Fabric softener is great for keeping your clothes soft and fresh when the come out of the laundry. However, it can get expensive to purchase on a regular basis. Making it at home is a great way to save some money. This page contains homemade fabric softener recipes.
Read and rate the best solutions below by giving them a "thumbs up".
If you are out of fabric softener, add 1 Tbsp. of Epsom salts to your rinse cycle to make your towels fluffy.
By coville123 from Brockville, Ontario
You can make your own fabric softener out of your favorite conditioner for your hair. Put all this together in a container you can easily stir, but do not shake.
Stir, stir, stir, stir, stir. Then pour into a container. Use 1/4 cup per load of wash. It works great and smells great too!
By Robyn 
Making your own fabric softener is so simple, just take a one gallon jug of white vinegar and add your own preference of essential oils. I add 40 drops of the oils to the vinegar and shake back and forth to mix up. During the washer's rinse cycle, add 1/4 cup and it will leave your wash smelling so nice and fresh. It lasts longer than traditional fabric softeners.
By cassie from Paragould, AR
I save an old fabric softener or detergent bottled (rinsed well). Using a funnel I carefully pour the following into the bottle:
Be careful when adding the baking soda, do so very slowly as it will foam up. Cap and shake gently from side to side, opening the cap to allow air to escape (you may need to do this several times). Add about 20 drops of essential oil. I love lavender but you can use cedarwood, rose, eucalyptus, whatever you love.
Shake side to side before each use as the baking soda will settle. Pour just past the line in a Downyball (I find this method works better than the machines fabric softener dispenser). Toss the ball in and that's it.
It costs a mere pennies to make. Buy the huge boxes of baking soda now available and gallons of white vinegar.
There is no static cling whatsoever and it leaves a lovely scent on your clothing. For extra fragrance, put some in a spray bottle and spray your load of laundry as it goes into the dryer.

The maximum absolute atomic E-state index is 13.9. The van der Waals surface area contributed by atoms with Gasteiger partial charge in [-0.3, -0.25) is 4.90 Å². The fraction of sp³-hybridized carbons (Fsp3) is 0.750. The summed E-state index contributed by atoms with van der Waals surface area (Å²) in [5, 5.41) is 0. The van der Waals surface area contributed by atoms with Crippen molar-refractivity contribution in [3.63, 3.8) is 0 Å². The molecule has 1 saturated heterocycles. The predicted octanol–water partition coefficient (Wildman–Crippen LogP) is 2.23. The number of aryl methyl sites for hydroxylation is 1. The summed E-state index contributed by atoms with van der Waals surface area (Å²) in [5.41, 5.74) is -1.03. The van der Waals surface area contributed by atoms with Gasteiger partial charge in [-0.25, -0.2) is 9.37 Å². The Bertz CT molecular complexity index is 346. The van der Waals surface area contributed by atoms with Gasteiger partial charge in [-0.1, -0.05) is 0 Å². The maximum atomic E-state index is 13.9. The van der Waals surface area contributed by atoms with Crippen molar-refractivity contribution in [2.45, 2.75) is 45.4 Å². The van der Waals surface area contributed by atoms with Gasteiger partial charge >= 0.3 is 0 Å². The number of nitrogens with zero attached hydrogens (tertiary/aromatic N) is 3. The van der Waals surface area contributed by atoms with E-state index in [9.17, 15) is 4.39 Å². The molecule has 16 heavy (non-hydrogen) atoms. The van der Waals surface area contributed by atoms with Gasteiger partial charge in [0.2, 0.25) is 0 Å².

The serviceman where we bought our Whirlpool washer and dryer combo said NEVER to use any type of dryer sheets in a dryer. They leave a residue on the lint screen. Take your screen and hold it under a running faucet. If the water beads and doesn't run thru freely, it's clogged by use of dryer sheets.
Try this cheap, environmentally friendly version instead. It's safe to use on children's sleepwear and doesn't diminish the absorbency of towels or clothes as it does not coat the fabric.
Add 1/2 cup of white vinegar to your wash. There will be no need to use fabric softener or fabric sheets. It makes your clothes soft. It might take a few washings to get the built up fabric softener out of your cloths. But the money you will save on fabric softener is amazing. I haven't used fabric softener for years.
By CraLinPres from Corpus Christi, TX
I might be on to something, here.
An article in Wikipedia states that ethanoic acid (or acetic acid, the 'active' ingredient in vinegar), has a pungent smell. It doesn't say whether this 'smell' is the same as vinegar. I would like to know, and here's why:
I've read many accounts at ThriftyFun of vinegar being a cheaper and safer alternative to fabric softeners. Most also state that the vinegar leaves the clothes nice and fresh smelling. Against my better judgement, I gave it a try.
I found that vinegar 'softens' fabrics as well as any commercial fabric softener I've ever used. It goes further and gives fabrics a 'hand' or finish you won't usually find on a garment after it's first laundering.
So now, I use vinegar, instead. Right? In a word, No! As it turns out, that nice, fresh smell, smells just like the vinegar it is. I refuse to 'go around' with my clothes smelling like a jar of Del Monte gherkins. I tried diluting the vinegar with the same amount of my regular fabric softener. My duds still smelled like a kosher deli. My closet and drawers took on a 'pickle power' pungency. This 'fresh' smell hangs around for a while. It does not readily dissipate.
You can buy a quart of food grade ethanoic acid online for ten dollars. When diluted to the 'table strength' of vinegar, it should go a long way. There's just one hitch. Is that 'smell' the Wikipedia article describes as 'pungent', the same as vinegar? If not, food grade ethanoic acid may just be the perfect fabric softener. If 'yes', then I've wasted ten dollars plus shipping.